Research & Pipeline

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A mission defined by visionary science

At Biogen, we work toward new discoveries that can make a significant impact in patients’ lives and where there are few or no treatment options.

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Imaging technology is enabling us to gain better insights from our clinical trials.

Core areas of focus

Our research and development efforts are primarily focused on three areas in which we are recognized leaders:

Neurology

The primary mission of neurology discovery at Biogen is to identify novel drug candidates for the treatment of devastating neurological and neurodegenerative diseases.

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Hematology

In hematology, we are focused on exploring novel therapies for the treatment of hemophilia and further expanding our research into related areas of nonmalignant hematology, such as sickle cell disease and beta-thalassemia.

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Immunology

Immunology at Biogen is focused on exploring the immunobiology underlying autoimmune, inflammatory and fibrotic disease.

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Dedicated to new discoveries

Our pipeline is more than a list of medicines in development. It reflects the work we do here every day to break new ground with science that makes a difference in the lives of patients.

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  • Daclizumab High-Yield Process

    Relapsing-remitting multiple sclerosis (MS)

    Developed in collaboration with AbbVie Biotherapeutics.

    This disease causes the body’s immune system to attack myelin, a protective sheath covering nerve fibers. Damage to the myelin “short circuits” communication between the brain, spinal cord and other areas of the body, severely impairing such neurological functions as mobility, vision and thinking.

    How this therapy could help:

    Patients who have relapsing-remitting MS experience attacks, or relapses, of neurologic impairment, followed by periods of partial or complete recovery. Daclizumab HYP is an antibody that binds to CD25, a receptor highly expressed in immune cells abnormally activated in MS. Binding Daclizumab HYP and CD25 may normalize immune cell activity, possibly preventing relapses and slowing the progress of the disease.

  • ISIS-SMNrx

    Spinal muscular atrophy (SMA)

    Developed in collaboration with Isis Pharmaceuticals.

    People with this rare, inherited genetic disease lack a protein called SMN that helps with muscle control. Children born with SMA have difficulty eating, often miss developmental milestones and experience muscle weakness and wasting in the legs, arms and torso. SMA can lead to death by respiratory failure at a young age.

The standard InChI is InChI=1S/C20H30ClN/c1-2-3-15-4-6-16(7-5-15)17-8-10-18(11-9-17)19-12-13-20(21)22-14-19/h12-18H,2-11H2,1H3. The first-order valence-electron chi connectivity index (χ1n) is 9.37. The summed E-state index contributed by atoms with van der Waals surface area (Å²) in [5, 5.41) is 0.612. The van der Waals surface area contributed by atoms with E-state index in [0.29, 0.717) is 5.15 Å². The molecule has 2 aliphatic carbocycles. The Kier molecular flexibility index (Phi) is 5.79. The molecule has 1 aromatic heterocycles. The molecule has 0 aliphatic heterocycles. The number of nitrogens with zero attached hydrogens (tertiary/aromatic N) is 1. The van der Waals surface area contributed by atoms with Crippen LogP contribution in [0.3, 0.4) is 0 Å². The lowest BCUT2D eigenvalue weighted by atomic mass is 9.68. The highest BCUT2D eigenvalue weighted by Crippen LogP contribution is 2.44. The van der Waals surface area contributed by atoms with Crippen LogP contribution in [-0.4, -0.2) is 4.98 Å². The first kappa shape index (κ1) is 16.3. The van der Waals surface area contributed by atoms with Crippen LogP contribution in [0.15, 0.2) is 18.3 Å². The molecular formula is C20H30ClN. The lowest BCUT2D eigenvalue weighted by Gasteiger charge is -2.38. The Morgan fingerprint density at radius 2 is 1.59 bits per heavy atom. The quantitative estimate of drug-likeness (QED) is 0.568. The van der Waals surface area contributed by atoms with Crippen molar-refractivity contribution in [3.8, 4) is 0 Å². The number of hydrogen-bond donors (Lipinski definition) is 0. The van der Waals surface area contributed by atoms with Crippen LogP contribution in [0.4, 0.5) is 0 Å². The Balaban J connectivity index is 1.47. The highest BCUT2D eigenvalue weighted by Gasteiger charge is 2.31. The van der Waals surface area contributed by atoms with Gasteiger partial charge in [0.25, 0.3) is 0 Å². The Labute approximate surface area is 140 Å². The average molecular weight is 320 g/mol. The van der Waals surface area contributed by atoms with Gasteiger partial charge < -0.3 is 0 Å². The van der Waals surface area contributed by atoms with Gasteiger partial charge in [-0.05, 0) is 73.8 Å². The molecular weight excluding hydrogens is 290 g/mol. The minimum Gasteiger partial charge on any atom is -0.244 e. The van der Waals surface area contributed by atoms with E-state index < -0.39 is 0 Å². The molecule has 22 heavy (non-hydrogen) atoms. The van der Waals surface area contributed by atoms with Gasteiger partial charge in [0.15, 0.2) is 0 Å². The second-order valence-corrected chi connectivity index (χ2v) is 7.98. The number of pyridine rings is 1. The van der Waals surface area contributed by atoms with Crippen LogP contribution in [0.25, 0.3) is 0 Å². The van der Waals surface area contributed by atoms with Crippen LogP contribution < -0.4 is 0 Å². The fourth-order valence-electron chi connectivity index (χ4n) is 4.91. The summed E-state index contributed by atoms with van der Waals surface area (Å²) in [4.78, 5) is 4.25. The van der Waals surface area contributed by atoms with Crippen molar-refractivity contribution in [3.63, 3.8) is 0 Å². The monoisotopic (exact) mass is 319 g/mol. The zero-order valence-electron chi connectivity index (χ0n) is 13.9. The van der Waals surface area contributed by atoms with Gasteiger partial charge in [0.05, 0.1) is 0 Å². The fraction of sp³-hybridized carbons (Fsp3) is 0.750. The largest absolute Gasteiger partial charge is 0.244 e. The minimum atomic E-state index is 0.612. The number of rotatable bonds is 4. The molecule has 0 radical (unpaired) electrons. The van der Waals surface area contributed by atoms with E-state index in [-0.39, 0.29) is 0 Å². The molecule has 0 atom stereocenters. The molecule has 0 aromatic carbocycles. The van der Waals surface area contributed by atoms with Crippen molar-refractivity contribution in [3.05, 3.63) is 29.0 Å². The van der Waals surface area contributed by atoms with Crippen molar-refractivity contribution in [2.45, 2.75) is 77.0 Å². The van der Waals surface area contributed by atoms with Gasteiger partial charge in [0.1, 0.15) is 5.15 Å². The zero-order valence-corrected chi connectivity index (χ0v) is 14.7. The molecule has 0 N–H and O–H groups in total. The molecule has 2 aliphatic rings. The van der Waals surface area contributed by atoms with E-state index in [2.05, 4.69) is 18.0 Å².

How this therapy could help:
    ISIS-SMNrx is thought to promote the production of functional SMN protein, potentially improving the motor function and life span of patients with SMA. 


    View enrolling Biogen-sponsored trials for SMA

  • Natalizumab

    Secondary progressive multiple sclerosis (SPMS)

    Currently approved as TYSABRI® for relapsing-remitting multiple sclerosis and Crohn’s disease. Please visit TYSABRI.com for prescribing and safety information.

    MS causes the body’s immune system to attack myelin, a protective sheath covering nerve fibers. Damage to the myelin “short circuits” communication between the brain, spinal cord and other areas of the body, severely impairing such neurological functions as mobility, vision and thinking.

    How this therapy could help:

    After a period of experiencing relapses (increased impairment) and remission (improved ability), many MS patients will eventually enter secondary-progressive MS (SPMS): steady progression of neurological damage. Natalizumab may help by potentially reducing the disability progression.

  • Obinutuzumab (GA101)

    Diffuse large B-cell lymphoma (DLBCL)

    Currently approved as GAZYVA® for chronic lymphocytic leukemia (CLL). Please visit GAZYVA.com for prescribing and safety information.

    DLBCL is a type of non-Hodgkin’s lymphoma (NHL), a cancer of the immune system. NHL involves white blood cells (known as lymphocytes). Under normal conditions, these cells help defend the body from disease. In people with NHL, too many abnormal white blood cells build up in the blood, bone marrow, spleen and/or lymph nodes. Most NHL occurs in white blood cells called B cells. Intermediate and high-grade, or fast-growing, tumors are called aggressive NHL. DLBCL is the most common type of aggressive NHL.

    How this therapy could help:

    Obinutuzumab is a type of antibody therapy that targets and attaches to the CD20 protein found on the surface of NHL cells. Once attached to the CD20 protein, Obinutuzumab works in two different ways:

    • By helping the immune system destroy cancer cells
    • By destroying cancer cells on its own


    We collaborate on obinutuzumab in the U.S. with Genentech, Inc., a wholly-owned member of the Roche Group. The Roche Group and its sub-licensees maintain sole responsibility for the development, manufacturing and commercialization of obinutuzumab.

  • Obinutuzumab (GA101)

    Indolent non-Hodgkin’s lymphoma, front-line and refractory

    Currently approved as GAZYVA® for chronic lymphocytic leukemia (CLL). Please visit GAZYVA.com for prescribing and safety information.

    Non-Hodgkin’s lymphoma, or NHL, is a type of cancer of the immune system. NHL involves white blood cells (known as lymphocytes). Under normal conditions, these cells help defend the body from disease. In people with NHL, too many abnormal white blood cells build up in the blood, bone marrow, spleen and/or lymph nodes. Most NHL occurs in white blood cells called B cells. Low-grade, or slow-growing, tumors are called indolent NHL. Many patients live with indolent NHL for many years.

    How this therapy could help:

    Obinutuzumab is a type of antibody therapy that targets and attaches to the CD20 protein found on the surface of NHL cells. Once attached to the CD20 protein, obinutuzumab works in two different ways: